Website accessibility in the hot seat

JCR: Journal of Court Reporting, TheJCR.com, JCR WeeklyThe captioning firm VITAC posted an article on Sept. 26 that addresses recent issues surrounding website accessibility and how it is enforced through the ADA.

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Protecting the rights of people with disabilities is not optional

JCR: Journal of Court Reporting, TheJCR.com, JCR WeeklyAn opinion piece posted Sept. 26 by the Washington Post takes issue with a bill recently advanced in Congress called the ADA Education and Reform Act, noting that it would make the ADA much harder to enforce.

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Harvard, MIT sued over lack of captioning on video courses

The Boston Globe reported on Feb. 12 that the National Association of the Deaf has filed class-action suits accusing Harvard University and MIT of violating the 1990 Americans with Disabilities Act and the 1973 Rehabilitation Act by denying people who are deaf and hard of hearing access to thousands of videos and audio recordings that the universities make available free to the public. “Just as buildings without ramps bar people who use wheelchairs, online content without captions excludes individuals who are deaf or hard of hearing,” said the lawsuits filed in U.S. District Court in Massachusetts.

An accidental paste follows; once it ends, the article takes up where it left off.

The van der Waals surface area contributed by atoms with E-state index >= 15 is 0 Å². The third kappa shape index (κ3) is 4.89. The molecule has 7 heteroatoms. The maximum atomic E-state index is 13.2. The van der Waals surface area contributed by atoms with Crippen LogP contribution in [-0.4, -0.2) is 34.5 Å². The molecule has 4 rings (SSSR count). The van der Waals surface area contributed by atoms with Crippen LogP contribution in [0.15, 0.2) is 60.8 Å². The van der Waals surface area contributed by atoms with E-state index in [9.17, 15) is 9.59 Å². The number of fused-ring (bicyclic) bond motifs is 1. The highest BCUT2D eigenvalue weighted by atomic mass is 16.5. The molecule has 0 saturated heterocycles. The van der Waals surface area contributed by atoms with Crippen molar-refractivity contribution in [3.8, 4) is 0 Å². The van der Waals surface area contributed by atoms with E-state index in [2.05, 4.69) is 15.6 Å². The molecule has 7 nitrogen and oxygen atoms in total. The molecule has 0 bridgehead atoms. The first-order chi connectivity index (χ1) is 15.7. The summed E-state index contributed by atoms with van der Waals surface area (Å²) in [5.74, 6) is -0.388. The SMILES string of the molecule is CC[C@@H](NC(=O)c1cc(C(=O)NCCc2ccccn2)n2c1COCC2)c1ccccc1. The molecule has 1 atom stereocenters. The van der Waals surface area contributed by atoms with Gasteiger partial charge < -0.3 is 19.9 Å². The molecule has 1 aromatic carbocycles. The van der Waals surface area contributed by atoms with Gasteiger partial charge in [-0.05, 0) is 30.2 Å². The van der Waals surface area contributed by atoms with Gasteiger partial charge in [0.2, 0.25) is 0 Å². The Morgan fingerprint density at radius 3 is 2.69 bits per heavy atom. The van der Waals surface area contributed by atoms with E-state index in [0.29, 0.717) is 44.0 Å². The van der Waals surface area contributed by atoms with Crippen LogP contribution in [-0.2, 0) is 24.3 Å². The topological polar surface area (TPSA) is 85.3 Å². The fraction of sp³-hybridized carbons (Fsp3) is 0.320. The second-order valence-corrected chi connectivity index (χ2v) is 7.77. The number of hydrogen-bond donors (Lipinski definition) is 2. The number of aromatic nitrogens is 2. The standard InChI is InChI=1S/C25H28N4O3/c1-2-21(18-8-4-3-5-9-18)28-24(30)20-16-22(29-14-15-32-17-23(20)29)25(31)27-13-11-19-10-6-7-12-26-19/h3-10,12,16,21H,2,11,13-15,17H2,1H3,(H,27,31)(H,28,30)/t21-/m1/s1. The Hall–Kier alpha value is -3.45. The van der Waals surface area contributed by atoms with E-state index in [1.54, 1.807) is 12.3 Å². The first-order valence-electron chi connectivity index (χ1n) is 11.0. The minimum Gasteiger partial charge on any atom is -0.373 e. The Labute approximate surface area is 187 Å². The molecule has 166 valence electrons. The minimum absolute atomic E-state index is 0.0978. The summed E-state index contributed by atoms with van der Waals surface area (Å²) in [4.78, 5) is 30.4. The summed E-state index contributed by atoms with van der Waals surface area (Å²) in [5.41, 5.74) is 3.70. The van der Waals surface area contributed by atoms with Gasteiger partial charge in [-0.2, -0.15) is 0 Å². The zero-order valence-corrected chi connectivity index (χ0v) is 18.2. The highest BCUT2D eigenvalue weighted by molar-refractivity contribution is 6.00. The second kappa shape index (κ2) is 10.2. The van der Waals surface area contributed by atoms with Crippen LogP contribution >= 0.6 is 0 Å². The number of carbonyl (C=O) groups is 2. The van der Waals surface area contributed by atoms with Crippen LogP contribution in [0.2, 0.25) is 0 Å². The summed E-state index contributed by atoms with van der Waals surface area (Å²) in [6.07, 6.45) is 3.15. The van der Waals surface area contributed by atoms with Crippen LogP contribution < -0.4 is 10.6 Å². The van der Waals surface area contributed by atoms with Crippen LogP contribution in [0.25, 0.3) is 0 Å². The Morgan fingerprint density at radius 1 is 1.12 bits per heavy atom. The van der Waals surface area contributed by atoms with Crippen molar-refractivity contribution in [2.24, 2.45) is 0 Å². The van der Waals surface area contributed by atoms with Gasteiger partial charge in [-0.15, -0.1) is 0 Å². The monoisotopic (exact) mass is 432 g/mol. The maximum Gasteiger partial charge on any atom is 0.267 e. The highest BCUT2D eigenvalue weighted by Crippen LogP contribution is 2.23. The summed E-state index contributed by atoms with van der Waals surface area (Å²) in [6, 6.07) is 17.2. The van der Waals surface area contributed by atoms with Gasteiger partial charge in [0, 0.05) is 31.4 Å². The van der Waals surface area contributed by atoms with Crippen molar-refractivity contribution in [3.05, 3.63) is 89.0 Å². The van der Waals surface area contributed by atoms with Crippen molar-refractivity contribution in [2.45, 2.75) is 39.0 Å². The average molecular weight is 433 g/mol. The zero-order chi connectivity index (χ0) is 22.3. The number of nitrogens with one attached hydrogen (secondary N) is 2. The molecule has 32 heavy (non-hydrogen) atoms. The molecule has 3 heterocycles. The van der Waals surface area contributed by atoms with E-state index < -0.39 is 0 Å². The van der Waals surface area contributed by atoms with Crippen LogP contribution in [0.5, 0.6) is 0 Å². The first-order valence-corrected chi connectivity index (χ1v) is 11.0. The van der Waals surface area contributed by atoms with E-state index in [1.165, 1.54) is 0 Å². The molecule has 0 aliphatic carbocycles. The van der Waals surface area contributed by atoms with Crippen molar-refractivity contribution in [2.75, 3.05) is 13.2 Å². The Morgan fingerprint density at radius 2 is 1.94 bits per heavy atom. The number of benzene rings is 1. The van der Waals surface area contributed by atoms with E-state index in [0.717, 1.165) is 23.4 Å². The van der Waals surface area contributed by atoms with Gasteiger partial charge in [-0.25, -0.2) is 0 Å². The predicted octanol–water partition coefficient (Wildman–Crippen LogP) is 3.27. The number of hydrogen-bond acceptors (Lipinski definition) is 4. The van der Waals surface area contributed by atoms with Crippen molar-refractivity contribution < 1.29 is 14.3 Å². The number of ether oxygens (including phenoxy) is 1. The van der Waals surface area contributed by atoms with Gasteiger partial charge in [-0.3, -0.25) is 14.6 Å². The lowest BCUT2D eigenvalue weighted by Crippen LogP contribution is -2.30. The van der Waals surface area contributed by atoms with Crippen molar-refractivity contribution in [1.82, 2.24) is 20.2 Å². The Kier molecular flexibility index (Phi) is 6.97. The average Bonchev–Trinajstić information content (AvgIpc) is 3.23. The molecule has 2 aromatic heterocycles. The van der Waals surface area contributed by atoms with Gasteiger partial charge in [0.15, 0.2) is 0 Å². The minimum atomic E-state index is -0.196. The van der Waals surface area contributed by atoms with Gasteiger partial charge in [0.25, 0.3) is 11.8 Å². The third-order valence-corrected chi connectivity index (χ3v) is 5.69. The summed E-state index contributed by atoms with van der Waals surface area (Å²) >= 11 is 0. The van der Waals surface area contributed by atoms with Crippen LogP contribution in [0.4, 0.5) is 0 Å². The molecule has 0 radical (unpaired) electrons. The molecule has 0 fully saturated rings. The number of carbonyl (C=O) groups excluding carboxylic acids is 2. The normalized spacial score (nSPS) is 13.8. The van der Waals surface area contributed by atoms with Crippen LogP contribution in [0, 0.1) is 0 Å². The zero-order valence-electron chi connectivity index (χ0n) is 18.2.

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Kaplan sued under ADA

A Florida student who is deaf is suing Kaplan Educational Centers for refusing to provide an interpreter for the LSAT preparation course, according to a Sept. 18 article in the Daily Business Review based in South Florida. The student filed the suit in Fort Lauderdale, claiming Kaplan’s refusal violates the Americans with Disabilities Act.

According to the article, Kaplan offered the student access to an online LSAT course, which included captions, but the student informed Kaplan that he learns better by taking courses in person. He requested an American Sign Language interpreter and a note-taker to make the course accessible.

“NCRA strongly believes that accommodations made under the Americans with Disabilities Act should meet the needs of the person with the disability, whether that person prefers an American Sign Language interpreter or a CART (Communication Access Realtime Translations) provider or another type of assistance,” says Adam Finkel, NCRA’s Assistant Director of Government Relations.